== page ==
By September of this year energy efficiency will become the law of the land in Europe. Last week as its six-month term of European Union (EU) presidency came to an end, Denmark was able to push through a vote in favor of creating the EU’s first energy efficiency law: the Energy Efficiency Directive.
The aim of the Energy Efficiency Directive is to formalize an original agreement reached by European leaders in 2007. That non-binding agreement included a commitment to the reduction of energy consumption by 20% by 2020. Under the directive, that 20% goal has been shaved down to 17%—a hard won victory according to Martin Lidegaard, Denmark’s Minister for Climate, Energy, and Building and lead negotiator behind the Energy Efficiency Directive’s codification.
“It’s only 17%, because that was possible to get,” Lidegaard is quoted as saying by EurActiv.com. “We fought like lions. We started at 13%, and now we have 17%, and that is actually something we are proud of.”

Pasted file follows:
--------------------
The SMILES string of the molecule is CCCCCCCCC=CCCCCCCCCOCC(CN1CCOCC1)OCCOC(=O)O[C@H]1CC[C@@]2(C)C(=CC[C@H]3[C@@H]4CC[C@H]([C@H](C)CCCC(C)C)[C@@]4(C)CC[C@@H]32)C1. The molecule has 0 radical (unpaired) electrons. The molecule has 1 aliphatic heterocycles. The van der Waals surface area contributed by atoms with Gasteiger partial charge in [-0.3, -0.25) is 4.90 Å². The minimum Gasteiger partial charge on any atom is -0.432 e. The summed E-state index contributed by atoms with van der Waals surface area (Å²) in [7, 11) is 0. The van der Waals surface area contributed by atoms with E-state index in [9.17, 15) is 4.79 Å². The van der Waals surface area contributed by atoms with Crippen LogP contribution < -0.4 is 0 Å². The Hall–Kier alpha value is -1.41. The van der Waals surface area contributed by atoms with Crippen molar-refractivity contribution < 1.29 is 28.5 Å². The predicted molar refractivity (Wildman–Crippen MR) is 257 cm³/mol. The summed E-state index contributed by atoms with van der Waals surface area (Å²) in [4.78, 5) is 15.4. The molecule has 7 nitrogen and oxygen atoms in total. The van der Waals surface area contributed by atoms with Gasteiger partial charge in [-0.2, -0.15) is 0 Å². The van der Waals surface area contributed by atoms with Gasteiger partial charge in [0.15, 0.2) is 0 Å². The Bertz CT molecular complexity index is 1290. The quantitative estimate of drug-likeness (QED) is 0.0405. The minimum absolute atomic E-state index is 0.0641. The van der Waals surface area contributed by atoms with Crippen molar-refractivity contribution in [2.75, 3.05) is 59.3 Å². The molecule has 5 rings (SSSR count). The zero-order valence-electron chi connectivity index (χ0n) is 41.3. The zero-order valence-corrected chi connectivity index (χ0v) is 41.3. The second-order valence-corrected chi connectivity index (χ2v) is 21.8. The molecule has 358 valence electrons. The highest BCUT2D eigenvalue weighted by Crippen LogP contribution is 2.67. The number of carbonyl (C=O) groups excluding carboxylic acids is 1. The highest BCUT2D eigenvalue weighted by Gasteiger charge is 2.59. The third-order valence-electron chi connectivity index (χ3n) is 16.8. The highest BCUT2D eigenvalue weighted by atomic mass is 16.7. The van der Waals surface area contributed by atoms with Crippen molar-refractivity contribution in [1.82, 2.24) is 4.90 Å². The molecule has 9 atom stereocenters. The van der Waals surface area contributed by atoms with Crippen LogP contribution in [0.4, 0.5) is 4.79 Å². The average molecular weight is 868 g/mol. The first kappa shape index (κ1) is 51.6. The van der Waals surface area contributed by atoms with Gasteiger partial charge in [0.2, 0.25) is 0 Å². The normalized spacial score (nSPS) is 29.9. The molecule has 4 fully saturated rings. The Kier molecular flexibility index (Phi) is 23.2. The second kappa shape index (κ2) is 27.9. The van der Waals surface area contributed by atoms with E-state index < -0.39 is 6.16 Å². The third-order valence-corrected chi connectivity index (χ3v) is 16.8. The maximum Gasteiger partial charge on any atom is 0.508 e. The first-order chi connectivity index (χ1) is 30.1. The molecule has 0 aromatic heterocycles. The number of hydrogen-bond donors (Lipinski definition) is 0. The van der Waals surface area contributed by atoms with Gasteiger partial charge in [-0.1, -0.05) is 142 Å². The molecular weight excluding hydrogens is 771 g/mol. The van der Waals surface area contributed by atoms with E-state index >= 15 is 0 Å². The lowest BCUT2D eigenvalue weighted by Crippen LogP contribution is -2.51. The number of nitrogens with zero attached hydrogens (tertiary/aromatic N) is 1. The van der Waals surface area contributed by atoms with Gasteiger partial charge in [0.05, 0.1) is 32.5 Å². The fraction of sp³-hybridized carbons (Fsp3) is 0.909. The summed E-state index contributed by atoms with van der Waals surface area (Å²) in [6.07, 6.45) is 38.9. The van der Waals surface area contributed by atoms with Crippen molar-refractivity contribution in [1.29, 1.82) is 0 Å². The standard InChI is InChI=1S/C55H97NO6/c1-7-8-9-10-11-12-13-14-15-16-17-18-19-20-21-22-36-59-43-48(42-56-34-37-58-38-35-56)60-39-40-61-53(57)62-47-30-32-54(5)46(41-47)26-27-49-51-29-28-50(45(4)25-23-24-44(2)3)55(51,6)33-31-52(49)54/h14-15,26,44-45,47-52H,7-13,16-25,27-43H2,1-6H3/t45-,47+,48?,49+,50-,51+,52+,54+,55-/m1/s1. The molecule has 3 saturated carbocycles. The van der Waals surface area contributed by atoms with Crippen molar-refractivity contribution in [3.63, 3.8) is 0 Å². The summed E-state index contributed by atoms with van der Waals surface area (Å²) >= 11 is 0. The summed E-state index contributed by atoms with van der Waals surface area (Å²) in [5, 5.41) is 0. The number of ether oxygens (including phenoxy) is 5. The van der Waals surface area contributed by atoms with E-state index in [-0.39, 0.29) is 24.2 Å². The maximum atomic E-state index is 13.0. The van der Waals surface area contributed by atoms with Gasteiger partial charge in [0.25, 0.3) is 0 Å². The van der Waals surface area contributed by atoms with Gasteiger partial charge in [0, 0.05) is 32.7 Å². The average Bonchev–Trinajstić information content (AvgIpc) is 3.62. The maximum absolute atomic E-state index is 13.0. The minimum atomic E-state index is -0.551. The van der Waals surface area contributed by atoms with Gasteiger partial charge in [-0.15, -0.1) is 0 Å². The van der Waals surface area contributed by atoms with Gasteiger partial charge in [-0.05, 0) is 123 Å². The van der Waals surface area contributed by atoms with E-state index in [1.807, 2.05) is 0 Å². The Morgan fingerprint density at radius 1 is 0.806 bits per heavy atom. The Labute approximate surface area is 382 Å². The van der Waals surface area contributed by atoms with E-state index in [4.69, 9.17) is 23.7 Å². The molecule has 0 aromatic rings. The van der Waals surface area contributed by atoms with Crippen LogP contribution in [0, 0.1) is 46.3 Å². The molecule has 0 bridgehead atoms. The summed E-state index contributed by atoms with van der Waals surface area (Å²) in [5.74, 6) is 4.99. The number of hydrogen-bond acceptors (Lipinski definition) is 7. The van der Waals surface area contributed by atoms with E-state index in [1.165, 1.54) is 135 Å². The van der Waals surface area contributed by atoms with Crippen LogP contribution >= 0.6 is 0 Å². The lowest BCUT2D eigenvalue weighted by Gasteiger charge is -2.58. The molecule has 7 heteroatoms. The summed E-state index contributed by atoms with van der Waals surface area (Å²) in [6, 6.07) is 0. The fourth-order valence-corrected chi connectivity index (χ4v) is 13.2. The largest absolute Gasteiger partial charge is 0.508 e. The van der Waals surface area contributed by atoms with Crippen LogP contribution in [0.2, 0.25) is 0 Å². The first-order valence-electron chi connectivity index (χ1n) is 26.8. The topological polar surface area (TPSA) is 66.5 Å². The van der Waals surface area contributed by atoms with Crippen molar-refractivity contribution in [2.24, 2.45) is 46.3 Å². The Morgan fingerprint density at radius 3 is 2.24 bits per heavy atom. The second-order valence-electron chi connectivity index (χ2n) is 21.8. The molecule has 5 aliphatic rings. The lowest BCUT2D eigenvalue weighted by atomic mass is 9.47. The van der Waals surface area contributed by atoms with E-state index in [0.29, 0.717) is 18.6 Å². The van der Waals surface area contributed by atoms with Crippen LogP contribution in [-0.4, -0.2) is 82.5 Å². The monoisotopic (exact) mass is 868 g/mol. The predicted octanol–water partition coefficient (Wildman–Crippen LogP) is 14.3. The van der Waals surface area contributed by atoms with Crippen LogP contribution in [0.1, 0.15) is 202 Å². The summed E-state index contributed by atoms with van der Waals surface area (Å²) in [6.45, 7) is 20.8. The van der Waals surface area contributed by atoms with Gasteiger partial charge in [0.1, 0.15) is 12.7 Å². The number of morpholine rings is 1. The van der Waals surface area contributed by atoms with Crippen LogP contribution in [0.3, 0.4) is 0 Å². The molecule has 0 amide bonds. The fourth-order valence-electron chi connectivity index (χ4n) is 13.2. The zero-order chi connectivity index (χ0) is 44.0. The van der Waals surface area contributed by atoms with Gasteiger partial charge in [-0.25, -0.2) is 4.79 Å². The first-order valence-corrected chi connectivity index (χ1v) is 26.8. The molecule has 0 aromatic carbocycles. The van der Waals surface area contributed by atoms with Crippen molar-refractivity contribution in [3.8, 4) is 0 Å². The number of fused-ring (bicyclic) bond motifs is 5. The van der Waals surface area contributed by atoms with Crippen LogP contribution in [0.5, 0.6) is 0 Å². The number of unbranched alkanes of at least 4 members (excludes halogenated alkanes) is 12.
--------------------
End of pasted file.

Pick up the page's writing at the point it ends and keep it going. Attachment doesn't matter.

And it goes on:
The main source of conflict that arose during negotiations related to several of the law’s mandatory efficiency requirements, as well as skepticism over the ability of the member states to meet the 20% target. Additionally, EU electric utilities were wary of Article 6, a provision that “would have required utilities . . . deliver energy savings equal to 1.5% of annual sales.” In the end, a combination of “flexibility measures” (capping annual savings at 25% and thus lowering the actual savings required to 1.125%) and a last-minute provision exempting member states who are already adopting energy-efficient requirements for their utilities, led to the directives adoption.
While some critics opine that the last-minute provisions and compromises weakened the overall power of the Directive, one thing is irrefutable: the Energy Efficiency Directive means that what was once voluntary is now mandatory, and all EU member states will be required to work towards reducing the EU’s energy consumption by 17% by 2017.
So what do you think? Does the Energy Efficiency Directive make sense economically? Will the Directive make an impact on EU energy use? And should we be applauding a centralized mandate, or would a more distributed—and member state-specific—approach make more sense?